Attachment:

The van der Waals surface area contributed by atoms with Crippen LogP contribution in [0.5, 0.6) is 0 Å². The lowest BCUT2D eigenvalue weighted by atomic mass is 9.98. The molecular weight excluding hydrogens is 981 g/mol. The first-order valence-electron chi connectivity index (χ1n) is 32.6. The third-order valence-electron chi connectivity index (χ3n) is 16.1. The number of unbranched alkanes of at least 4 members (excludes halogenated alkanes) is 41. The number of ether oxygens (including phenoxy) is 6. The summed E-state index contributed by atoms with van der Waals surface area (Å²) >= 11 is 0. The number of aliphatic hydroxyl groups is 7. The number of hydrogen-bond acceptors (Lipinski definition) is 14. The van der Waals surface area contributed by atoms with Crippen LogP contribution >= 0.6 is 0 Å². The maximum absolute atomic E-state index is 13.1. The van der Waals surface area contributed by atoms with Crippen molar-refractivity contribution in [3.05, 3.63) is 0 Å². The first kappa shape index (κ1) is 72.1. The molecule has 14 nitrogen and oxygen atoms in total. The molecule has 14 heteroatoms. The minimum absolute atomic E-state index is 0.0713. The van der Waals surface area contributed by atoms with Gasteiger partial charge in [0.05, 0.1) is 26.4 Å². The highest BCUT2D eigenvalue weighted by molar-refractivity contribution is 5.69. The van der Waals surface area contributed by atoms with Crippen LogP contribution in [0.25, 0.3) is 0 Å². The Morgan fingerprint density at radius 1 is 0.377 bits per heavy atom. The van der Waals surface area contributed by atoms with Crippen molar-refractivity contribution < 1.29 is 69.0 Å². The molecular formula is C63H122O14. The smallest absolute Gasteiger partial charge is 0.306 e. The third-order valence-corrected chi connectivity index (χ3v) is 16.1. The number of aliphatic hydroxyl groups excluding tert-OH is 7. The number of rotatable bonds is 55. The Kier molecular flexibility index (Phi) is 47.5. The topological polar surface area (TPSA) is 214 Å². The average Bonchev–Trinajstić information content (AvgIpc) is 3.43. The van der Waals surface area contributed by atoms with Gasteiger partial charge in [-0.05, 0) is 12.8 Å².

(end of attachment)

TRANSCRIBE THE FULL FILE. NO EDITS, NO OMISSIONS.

The van der Waals surface area contributed by atoms with Crippen LogP contribution in [0.5, 0.6) is 0 Å². The lowest BCUT2D eigenvalue weighted by atomic mass is 9.98. The molecular weight excluding hydrogens is 981 g/mol. The first-order valence-electron chi connectivity index (χ1n) is 32.6. The third-order valence-electron chi connectivity index (χ3n) is 16.1. The number of unbranched alkanes of at least 4 members (excludes halogenated alkanes) is 41. The number of ether oxygens (including phenoxy) is 6. The summed E-state index contributed by atoms with van der Waals surface area (Å²) >= 11 is 0. The number of aliphatic hydroxyl groups is 7. The number of hydrogen-bond acceptors (Lipinski definition) is 14. The van der Waals surface area contributed by atoms with Crippen LogP contribution >= 0.6 is 0 Å². The maximum absolute atomic E-state index is 13.1. The van der Waals surface area contributed by atoms with Crippen molar-refractivity contribution in [3.05, 3.63) is 0 Å². The first kappa shape index (κ1) is 72.1. The molecule has 14 nitrogen and oxygen atoms in total. The molecule has 14 heteroatoms. The minimum absolute atomic E-state index is 0.0713. The van der Waals surface area contributed by atoms with Gasteiger partial charge in [0.05, 0.1) is 26.4 Å². The highest BCUT2D eigenvalue weighted by molar-refractivity contribution is 5.69. The van der Waals surface area contributed by atoms with Crippen LogP contribution in [0.25, 0.3) is 0 Å². The Morgan fingerprint density at radius 1 is 0.377 bits per heavy atom. The van der Waals surface area contributed by atoms with Crippen molar-refractivity contribution < 1.29 is 69.0 Å². The molecular formula is C63H122O14. The smallest absolute Gasteiger partial charge is 0.306 e. The third-order valence-corrected chi connectivity index (χ3v) is 16.1. The number of aliphatic hydroxyl groups excluding tert-OH is 7. The number of rotatable bonds is 55. The Kier molecular flexibility index (Phi) is 47.5. The topological polar surface area (TPSA) is 214 Å². The average Bonchev–Trinajstić information content (AvgIpc) is 3.43. The van der Waals surface area contributed by atoms with Gasteiger partial charge in [-0.05, 0) is 12.8 Å².